After learning them, the next challenge was to figure out how to make all it all understandable to average readers—without confusing them, and without boring them to tears. That meant breaking down complex legal and medical terms into bite-size pieces anyone can understand.
It also forced me to think about how to best present these facts. Do I describe them in the third person, sort of like a teacher would do? Or do I explain them via a dialog with my two main characters, the reporter and the corporate exec? Either way, by making these complex subjects understandable to them, I would hopefully make it understandable to the reader. That was the goal.
The answer, I found, was to have experts—doctors and lawyers—discuss the topics with my two characters using precise, accurate, factual terminology, and the characters playing them right back using simpler words that were easier to grasp for the layman.
Here’s one example, a bit of dialogue about murder vs. manslaughter between the killer and a lawyer friend of his:
“Guy who killed his neighbor’s kid for throwing rocks at his house, over in Canarsie?” I ask. “Why was he only charged with manslaughter? He shot the kid on purpose.”
“Indeed he did,” Cherie explains. “But it wasn’t premeditated. He didn’t plan on taking the child’s life. He was caught up in the moment. He was enraged and lost control.”
“The boy’s still dead,” Helen says. “The neighbor meant to kill him, didn’t he? He didn’t grab a gun to have a little target practice.”
“Killed, yes. Murdered, no,” Cherie replies, pausing to gather her thoughts. Law school was a long time ago. “Before the night in question, he bore no ill will toward the child. He had no reason to. The victim was just another kid in a neighborhood full of them, who had never even met the shooter before. No deliberate intent, in my language. He didn’t think about hurting the boy until a few seconds before he killed him.”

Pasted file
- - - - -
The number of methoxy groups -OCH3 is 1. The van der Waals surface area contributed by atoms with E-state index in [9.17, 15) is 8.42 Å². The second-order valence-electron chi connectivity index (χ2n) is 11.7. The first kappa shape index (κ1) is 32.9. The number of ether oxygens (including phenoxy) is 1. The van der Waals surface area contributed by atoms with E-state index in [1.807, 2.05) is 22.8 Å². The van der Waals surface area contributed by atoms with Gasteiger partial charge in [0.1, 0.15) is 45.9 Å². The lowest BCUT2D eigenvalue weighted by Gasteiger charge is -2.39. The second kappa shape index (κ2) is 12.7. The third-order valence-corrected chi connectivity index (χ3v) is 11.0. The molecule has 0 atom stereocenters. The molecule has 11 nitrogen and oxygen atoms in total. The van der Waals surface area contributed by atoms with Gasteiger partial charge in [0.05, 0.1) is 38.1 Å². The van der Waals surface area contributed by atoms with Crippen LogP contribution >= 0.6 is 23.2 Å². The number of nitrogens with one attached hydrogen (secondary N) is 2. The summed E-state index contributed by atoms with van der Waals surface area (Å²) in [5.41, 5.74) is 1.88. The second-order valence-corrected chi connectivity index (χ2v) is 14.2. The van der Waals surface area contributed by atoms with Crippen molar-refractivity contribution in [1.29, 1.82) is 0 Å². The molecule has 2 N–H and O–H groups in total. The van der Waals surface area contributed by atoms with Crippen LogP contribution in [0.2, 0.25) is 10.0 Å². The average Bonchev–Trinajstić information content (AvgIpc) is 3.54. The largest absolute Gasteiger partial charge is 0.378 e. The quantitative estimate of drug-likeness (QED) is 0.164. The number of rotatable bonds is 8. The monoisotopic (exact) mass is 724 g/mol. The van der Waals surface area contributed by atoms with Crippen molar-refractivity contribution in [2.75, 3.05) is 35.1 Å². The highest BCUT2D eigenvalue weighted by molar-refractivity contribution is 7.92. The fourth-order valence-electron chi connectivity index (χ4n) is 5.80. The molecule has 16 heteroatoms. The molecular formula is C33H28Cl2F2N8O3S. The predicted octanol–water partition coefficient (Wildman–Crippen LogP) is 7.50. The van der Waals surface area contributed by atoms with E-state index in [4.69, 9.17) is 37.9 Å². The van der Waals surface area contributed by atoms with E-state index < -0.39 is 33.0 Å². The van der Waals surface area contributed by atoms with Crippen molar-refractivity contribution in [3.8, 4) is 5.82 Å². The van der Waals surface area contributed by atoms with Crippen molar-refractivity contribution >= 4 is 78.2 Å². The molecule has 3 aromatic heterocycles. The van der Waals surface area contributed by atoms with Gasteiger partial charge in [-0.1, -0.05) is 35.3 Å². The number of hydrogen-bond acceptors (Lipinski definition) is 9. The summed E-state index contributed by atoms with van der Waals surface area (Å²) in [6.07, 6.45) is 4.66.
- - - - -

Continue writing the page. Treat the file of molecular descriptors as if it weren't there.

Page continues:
The bottom line is, separating fact from fiction may not be a good idea for any novelist. No writer wants to make a mistake, and allow it to creep into a book before it’s published. Because if there’s one thing that’s certain, some sharp-eyed reader will spot it, and let the author know about it.
And that’s a fact.
Sid Meltzer took a couple of worthwhile detours on his way to becoming a crime fiction writer.
He started out as a NYS Supreme Court Probation Officer, a job that helped him see things from a criminal’s point of view— and let him peer into their minds’ many dark alleys.
Working with ethically-challenged rascals prepared him well for the caliber of people he met in his next career— advertising. That is where he learned how to craft stories that draw readers in and keep them engaged.
Unwitting Accomplice is his debut novel.
To learn more about Sid, click on his name, photo, or any of the following links: Goodreads, Instagram – @sidmeltzer &
Twitter – @sid_meltzer
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Elena Taylor is the author of All We Buried, available now in print, e-book, and audio book format at all your favorite on-line retailers. And don’t forget many independent bookstores can order books for you and have them shipped to your home or for curbside pickup.